9. Nice job on your first knife! The Pros and cons of both coal and propane forges have been discuss in length in the forges section on this site. Check it out and give it a read through. I'm sure you will find the answers you are looking for. Welcome to your new addiction and welcome to IFI!!
  10. Thanks Dodge. Thats just the kind of input i was looking for. I really like the way this pattern turned out and wouldnt want to mess it up or cause myself more work if it isnt worth it. I'll practice a bit with the parkerizing process and maybe try it on a small designated piece to see what i think later on. Thanks again for the input. Altus
  11. Thanks for the kind words guys. Robakyo- Shamrocks is the first thing i thought of when i pulled it out of the etchant as well. Wasnt on purpose but now i know how to maybe make a more distinct shamrock pattern if i choose. Woodyarmourer- ive made several knives and have attempted to make damascus before with varying degrees of success. This is just the first time i was successful enough that i could forge the billet out without so much delamintion that it ruined the whole billet. Its all trial and error but im getting better. Anyone have any ideas about the parkerizing question??? Thanks again for looking!
  12. ohh and forgive all the grind lines on the handle portion of the blade. I do this to both the handle portion of the blade and the inside of the handle to help the epoxy better adhere. Thanks again and God Bless!!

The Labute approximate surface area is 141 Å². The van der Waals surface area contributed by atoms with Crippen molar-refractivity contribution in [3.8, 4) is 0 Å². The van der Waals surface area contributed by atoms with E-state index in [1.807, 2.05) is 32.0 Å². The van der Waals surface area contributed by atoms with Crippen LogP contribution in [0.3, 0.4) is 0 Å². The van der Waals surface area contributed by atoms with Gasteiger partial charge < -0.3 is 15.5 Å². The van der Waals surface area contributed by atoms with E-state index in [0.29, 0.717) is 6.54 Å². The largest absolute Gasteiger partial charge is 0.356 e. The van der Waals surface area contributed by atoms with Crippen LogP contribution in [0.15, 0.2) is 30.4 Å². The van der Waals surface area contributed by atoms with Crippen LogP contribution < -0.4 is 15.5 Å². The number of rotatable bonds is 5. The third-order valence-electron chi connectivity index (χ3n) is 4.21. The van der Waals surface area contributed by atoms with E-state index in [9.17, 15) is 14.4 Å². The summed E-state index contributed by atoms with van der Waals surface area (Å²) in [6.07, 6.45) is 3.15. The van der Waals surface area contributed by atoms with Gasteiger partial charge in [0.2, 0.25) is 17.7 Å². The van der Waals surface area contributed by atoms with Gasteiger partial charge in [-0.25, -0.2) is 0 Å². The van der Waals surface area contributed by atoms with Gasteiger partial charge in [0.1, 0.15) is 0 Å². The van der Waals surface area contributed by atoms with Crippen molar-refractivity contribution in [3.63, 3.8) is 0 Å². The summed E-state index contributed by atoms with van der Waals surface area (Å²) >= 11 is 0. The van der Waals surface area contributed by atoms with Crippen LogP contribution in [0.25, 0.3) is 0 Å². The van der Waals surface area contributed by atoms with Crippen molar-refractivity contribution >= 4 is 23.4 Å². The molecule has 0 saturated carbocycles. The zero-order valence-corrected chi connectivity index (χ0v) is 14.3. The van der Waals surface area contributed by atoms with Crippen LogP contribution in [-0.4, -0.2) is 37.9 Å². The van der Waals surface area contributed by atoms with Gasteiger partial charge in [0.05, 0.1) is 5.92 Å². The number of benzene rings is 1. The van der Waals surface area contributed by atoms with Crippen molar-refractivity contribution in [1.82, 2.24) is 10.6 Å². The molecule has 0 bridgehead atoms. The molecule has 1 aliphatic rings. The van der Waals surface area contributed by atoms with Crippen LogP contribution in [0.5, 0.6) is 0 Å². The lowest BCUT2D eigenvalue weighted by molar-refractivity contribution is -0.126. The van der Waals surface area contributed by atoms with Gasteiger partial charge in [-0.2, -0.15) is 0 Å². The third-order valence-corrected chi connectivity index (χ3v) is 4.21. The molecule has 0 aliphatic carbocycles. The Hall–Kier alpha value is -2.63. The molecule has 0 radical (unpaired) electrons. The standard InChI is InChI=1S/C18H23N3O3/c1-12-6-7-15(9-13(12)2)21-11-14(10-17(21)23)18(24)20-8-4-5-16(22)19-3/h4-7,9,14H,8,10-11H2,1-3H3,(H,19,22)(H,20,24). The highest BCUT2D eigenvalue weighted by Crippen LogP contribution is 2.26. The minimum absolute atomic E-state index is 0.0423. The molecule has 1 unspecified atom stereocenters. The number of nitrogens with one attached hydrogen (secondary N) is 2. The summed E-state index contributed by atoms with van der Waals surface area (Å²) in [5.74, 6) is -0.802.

13. Here is my first successfull pattern welded blade.It will be going to my Dad for his birthday. The blade is 3.5" long with an overall length of 7.5". Its made of 1084 and 15N20 in what i guess would be considered a random pattern. I started with 9 layers and forge welded them together then welded another 5 layer billet(already forge welded together) to the 9 layer billet to equal 14 layers. I then drew the 14 layer billet out, cut it in half and welded it together for 28 layers. I repeated the process once more to give a final count of 56 layers. As this is my first successfull attempt i didnt want to push my luck any further so i decided to stop at 56 layers. I then forged the billet to a rectagular shape and grinded X's down the billet with one final straight grind line through the X's to make a sort of repeating star pattern down the billet on both sides. After that i forged the peaks down flush then began to forge the knife to shape. One of a few things i'll do differently next time is to start out with a longer billet as i started with small 4" cuts to make my initial two (the 9 and the 5 layer) billets. This proved to be just barely enough material to make the knife the full length i had planned to make it as i lost material each time i cut, grinded and restacked the billet throughout the process. I think i'll go with a 6" billet to start with next time. Unless of course i plan to make a much larger knife. After the forging process was completed i normalized the knife, file my bevels to shape and sanded any remaining forge markings out of the blade. I attempted an oil quench first without success so i went to a brine solution which did the trick. After tempering the blade in the oven for 2 hrs at 300 deg F, I gradually sanded the knife down to 600g and etched in pcb etchant until i got the level of topography i wanted. The attached pics show where i have stopped in order to ask you fellas a question. I ordered a small black parkerizing kit and am currently awaiting its arrival in the mail. My question is..... If i decide to parkerize this blade, How deep of an etch do i need or does it matter much? Does anyone advise against parkerizing this blade and why? I've seen pattern welded blade that have been parkerized then polished to make the nickel really stand out and i like the look alot. Thanks in advance for any and all assistance and please let me know what yall think of the blade so far. Ohh and I'll be putting a black buffalo horn handle on this one. More pics to come. I would also like to thank Dr. Jim Hrisoulas for putting out his great books. I have The Complete Bladesmith and its been a world of help. I also recently ordered The Pattern Welded Blade and am currently awaiting its arrival. Cant wait!